Nothing like celebrating Veterans Day with the ultimate veteran.
As World War II unfolds, and super-powered beings emerge around the world, the patriotic hero Captain America is revealed, ushering in a new age of Marvels.
Captain America was created by Joe Simon and Jack Kirby, and debuted in 1941 - or possibly very late in 1940: the cover date is March, but those were often set several months in advance. Publisher Martin Goodman was confident the character would be a success, so he had Cap premiere in his own title, rather than an anthology. (Although to save money, it was "Vol. 2"; postal regulations required companies pay a fee to register new series, so for legal purposes Captain America Comics was technically a reboot of Timely Publications' failed Popular Digest, which had only managed to publish two issues in a year and a half.)
Cap's costume underwent
a lot of little tweaks after its debut - like, at first the neck was left bare, and the stripes on his stomach didn't continue around to the back - but this is still the classicest of classic designs. It's mostly the Capwolf molds (that's one place the boots, gloves, and even the belt have been seen before), though there are a few new parts. More than you'd expect, certainly.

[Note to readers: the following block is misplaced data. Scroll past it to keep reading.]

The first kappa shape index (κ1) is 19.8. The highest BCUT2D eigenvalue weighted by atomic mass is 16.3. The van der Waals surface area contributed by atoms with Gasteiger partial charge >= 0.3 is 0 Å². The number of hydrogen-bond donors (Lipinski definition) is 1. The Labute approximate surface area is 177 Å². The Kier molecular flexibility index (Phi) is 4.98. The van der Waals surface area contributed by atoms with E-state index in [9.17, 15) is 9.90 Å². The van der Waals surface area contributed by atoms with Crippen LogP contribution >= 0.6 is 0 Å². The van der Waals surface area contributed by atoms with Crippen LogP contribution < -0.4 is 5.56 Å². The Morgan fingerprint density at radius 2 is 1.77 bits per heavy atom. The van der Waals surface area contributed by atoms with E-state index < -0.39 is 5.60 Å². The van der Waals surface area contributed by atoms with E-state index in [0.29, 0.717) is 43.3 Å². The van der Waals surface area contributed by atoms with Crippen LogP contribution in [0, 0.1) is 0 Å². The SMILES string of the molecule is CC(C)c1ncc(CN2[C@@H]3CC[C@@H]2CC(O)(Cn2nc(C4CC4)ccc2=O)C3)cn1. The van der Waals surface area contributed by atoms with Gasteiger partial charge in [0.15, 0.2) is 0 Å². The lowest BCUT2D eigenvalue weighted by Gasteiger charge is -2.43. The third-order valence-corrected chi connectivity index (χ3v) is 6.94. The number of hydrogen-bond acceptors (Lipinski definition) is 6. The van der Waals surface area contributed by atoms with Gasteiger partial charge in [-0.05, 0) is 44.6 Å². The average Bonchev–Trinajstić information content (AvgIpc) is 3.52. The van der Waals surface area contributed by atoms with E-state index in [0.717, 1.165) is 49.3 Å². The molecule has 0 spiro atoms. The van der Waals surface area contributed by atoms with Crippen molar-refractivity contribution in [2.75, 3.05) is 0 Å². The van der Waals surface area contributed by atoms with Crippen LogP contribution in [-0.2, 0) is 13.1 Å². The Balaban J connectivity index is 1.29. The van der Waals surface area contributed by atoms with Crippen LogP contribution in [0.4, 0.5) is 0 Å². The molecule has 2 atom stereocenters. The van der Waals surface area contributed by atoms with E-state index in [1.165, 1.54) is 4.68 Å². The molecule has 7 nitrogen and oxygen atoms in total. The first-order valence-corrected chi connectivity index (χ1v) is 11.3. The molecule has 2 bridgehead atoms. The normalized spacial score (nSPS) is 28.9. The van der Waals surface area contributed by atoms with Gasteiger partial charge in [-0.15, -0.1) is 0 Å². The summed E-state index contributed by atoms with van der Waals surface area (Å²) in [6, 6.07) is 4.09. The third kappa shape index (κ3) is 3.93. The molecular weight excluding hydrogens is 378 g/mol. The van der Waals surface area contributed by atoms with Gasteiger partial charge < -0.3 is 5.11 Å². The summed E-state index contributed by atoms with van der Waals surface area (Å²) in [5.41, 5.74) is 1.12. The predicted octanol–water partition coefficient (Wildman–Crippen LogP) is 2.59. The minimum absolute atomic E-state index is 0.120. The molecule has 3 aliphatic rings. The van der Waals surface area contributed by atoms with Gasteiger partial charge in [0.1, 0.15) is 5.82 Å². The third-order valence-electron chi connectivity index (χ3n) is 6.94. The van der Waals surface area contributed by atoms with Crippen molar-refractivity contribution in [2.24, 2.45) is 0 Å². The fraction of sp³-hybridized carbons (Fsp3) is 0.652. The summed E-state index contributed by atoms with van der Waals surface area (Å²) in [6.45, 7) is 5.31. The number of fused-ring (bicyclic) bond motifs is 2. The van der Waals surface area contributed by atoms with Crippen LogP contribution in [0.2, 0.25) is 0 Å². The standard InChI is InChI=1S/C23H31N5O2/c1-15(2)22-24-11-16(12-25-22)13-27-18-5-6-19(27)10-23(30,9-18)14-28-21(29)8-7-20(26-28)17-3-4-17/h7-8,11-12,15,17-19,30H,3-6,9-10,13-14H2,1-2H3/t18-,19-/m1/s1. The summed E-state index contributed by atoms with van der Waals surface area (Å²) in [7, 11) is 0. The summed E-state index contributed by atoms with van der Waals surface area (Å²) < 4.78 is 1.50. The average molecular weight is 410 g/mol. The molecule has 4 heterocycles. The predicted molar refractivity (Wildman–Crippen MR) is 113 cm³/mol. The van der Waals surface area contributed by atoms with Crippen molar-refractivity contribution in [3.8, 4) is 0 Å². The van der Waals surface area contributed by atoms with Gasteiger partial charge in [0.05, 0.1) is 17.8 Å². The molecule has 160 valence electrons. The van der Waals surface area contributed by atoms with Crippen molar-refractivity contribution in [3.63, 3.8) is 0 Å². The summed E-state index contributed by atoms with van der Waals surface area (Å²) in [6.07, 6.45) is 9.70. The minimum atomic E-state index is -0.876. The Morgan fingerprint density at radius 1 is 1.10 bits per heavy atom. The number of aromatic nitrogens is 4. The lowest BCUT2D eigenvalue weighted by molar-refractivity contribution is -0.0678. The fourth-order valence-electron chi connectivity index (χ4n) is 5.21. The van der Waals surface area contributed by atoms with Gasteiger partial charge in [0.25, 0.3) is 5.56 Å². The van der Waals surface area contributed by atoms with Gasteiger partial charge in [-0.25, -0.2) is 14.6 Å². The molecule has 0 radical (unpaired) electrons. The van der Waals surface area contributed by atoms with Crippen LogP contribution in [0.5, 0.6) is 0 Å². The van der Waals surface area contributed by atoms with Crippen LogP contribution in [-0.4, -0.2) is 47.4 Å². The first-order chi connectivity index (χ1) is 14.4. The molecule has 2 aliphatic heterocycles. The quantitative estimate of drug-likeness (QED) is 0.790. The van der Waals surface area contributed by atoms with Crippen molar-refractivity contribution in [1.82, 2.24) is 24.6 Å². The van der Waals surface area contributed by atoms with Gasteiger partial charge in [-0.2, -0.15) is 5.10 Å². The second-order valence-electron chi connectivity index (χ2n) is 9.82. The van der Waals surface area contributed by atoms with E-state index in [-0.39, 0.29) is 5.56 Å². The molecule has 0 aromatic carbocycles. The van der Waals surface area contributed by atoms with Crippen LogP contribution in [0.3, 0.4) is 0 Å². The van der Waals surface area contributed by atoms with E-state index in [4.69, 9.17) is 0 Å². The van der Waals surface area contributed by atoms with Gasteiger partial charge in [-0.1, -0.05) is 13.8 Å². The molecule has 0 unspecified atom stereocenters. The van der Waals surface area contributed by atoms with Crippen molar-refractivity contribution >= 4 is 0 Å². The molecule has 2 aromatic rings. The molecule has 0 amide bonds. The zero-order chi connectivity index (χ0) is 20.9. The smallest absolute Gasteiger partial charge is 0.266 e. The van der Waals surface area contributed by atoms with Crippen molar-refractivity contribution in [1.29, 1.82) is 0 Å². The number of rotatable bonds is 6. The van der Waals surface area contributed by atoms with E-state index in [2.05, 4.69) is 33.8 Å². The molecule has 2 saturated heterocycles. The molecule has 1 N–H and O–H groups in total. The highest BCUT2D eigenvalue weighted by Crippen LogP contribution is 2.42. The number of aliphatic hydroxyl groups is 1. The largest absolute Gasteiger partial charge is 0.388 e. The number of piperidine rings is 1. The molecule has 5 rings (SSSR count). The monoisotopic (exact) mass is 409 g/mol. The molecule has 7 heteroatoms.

We begin with the medium body, logically, but then add a "shirt" piece over top of it to create his famous scale mail armor.
(You'll recall that when the Retro Collection figure wanted to achieve the same look, it simply painted the lines on.) The shoulder balls are sculpted the same way, but the real surprise is that mail contines down onto the biceps just a little. It's only a millimeter or two, but it necessitated molding entirely new upper arms, so it's surprising. An even subtler change is found on the hips and butt, which are now molded with cloth wrinkles this body's never had before. Since his re-emergence in Avengers #4 added little shorts instead of trunks, this makes sense.
The figure includes two heads, but they're not that different: Iron Man got two different helmets and an unmasked Tony Stark,
but all Cap gets is one head with stylized wings, and one with wings that look like feathers. That's not enough. Where's Steve Rogers, with a dropped-back mask to hang against his shoulders? The A on the forehead is a raised element and the expressions are slightly different, but these two aren't unique enough to warrant including them both. Or at least only them.
And the rest of his accessories don't make up for it, either. You know what we get? Fists. Not even the pointing and saluting
hands Capwolf had, just fists. And the shield-flinging effect from Secret War Captain America. Those new bodyparts must have been mad expensive if this is all we're getting. And also, I think we can all agree the figure would be better if it also came with a werewolf head. Can't be the ultimate version of the character without one.
Joking aside, this is the best Captain America there is. He costs $5 more than a regular Marvel Legend and doesn't have any Build-A-Figure pieces, and the accessories are less than they should be, but not being as good as theoretically possible doesn't mean he's not the best around.